With punter Kevin Huber out for the year due to a broken jaw and a cracked vertebrae sustained on an illegal hit from Steelers linebacker Terence Garvin, the Bengals can only go out and get a new punter. Which they’ve done.
The league can still do plenty.
On Friday, look for the league office to acknowledge that Garvin was fined for the helmet-to-chin blast on Huber. Even though Huber was trying to position himself to tackle or slow down Steelers punt returner Antonio Brown (who scored on the play), punters and kickers are considered defenseless at all times — even when affirmatively deciding to enter the fray.
It’s an odd quirk in the rules. Kickers and punters can’t be hit in the head or neck area, even if they’re sticking their heads or necks into harm’s way in an effort to make a tackle. The rules make them defenseless players at all times, which means no hits to the helmet/neck or with the helmet. Punters and kickers are expressly protected against any unnecessary contact when any from the play, but they’re always deemed defenseless under Rule 12-2-7(a)(6).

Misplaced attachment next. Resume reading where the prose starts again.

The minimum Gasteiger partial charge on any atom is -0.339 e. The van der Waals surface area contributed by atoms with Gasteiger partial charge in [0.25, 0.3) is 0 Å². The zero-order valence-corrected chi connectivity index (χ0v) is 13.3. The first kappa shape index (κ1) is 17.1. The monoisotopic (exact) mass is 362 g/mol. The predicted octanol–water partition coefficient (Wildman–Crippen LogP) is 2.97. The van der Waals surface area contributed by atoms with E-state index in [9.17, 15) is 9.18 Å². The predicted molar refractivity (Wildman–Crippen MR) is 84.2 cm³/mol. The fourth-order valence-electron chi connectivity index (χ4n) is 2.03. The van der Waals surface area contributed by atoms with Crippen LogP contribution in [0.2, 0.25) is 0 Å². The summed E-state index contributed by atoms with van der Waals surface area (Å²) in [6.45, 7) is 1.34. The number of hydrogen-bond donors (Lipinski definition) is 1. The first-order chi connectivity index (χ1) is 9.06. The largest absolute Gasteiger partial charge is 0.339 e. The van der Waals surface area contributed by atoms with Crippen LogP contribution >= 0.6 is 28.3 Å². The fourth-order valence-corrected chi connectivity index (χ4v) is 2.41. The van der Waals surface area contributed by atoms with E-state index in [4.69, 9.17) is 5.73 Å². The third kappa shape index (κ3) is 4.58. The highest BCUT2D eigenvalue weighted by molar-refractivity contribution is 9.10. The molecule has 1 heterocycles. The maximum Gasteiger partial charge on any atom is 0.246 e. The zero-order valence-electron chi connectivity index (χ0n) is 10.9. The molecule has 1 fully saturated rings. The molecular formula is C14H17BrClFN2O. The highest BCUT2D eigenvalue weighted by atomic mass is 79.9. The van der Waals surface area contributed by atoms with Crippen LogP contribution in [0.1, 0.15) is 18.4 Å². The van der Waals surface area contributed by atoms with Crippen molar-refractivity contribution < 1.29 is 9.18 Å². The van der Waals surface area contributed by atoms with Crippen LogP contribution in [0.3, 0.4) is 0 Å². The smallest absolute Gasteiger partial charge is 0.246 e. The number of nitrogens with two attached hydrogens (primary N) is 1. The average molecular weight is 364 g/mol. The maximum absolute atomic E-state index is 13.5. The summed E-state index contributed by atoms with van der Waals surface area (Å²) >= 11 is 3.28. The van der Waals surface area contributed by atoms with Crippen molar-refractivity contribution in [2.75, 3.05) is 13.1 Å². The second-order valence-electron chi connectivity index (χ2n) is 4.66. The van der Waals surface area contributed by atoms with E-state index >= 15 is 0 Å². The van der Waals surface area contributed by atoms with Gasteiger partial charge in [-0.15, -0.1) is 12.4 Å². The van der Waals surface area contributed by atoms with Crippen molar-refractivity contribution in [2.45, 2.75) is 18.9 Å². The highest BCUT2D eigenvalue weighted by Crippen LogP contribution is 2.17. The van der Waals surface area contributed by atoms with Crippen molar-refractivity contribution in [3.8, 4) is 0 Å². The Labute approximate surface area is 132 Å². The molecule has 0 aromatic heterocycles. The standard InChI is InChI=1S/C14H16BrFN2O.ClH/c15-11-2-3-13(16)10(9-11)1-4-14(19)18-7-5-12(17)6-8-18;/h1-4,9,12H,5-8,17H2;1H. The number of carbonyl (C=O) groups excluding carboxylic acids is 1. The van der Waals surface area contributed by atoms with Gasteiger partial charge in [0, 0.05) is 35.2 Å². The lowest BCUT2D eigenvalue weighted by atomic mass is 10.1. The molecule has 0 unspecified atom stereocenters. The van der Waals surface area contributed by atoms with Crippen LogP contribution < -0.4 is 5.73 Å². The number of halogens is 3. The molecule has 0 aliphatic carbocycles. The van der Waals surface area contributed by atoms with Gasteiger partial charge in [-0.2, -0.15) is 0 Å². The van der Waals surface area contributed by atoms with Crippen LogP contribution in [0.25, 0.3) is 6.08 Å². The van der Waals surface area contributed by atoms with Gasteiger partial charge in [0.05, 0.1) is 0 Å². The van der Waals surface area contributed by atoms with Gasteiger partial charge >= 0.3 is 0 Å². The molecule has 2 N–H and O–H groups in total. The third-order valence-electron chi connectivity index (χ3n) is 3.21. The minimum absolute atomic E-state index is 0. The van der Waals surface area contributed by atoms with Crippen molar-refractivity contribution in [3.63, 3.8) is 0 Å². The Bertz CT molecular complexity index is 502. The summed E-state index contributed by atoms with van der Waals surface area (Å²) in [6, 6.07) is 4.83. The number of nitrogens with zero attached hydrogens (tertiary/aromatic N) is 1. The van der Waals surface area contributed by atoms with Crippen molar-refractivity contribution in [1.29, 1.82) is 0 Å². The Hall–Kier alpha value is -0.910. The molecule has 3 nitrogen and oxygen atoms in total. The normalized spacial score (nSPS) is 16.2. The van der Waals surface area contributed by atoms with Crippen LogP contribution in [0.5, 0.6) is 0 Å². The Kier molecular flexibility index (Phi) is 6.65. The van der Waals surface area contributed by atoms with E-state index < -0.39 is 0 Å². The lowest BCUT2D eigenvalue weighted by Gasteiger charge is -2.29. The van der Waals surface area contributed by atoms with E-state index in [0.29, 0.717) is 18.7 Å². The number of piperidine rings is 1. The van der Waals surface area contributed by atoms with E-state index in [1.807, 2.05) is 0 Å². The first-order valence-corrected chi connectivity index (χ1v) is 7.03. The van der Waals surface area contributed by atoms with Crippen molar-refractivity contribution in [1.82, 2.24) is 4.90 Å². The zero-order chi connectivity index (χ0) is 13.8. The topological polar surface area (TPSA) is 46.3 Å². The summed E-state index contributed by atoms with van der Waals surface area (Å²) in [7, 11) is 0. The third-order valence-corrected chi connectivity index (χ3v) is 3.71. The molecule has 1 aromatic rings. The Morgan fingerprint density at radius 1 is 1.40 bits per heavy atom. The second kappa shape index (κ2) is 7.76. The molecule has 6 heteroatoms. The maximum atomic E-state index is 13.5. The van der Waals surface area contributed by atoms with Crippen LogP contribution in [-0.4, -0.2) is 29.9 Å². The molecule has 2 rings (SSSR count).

Although common sense presumably would prevail if a punter or kicker gets hit in the head or the neck by the may with the ball, the rule as written means that guys like Garvin can’t drive their helmets into the heads of punters or kickers who are trying to move toward the ball.
There’s a chance the NFL will publicly admit that the officials erred by not throwing the flag. Even if the league says nothing, the imposition of a fine will say it all.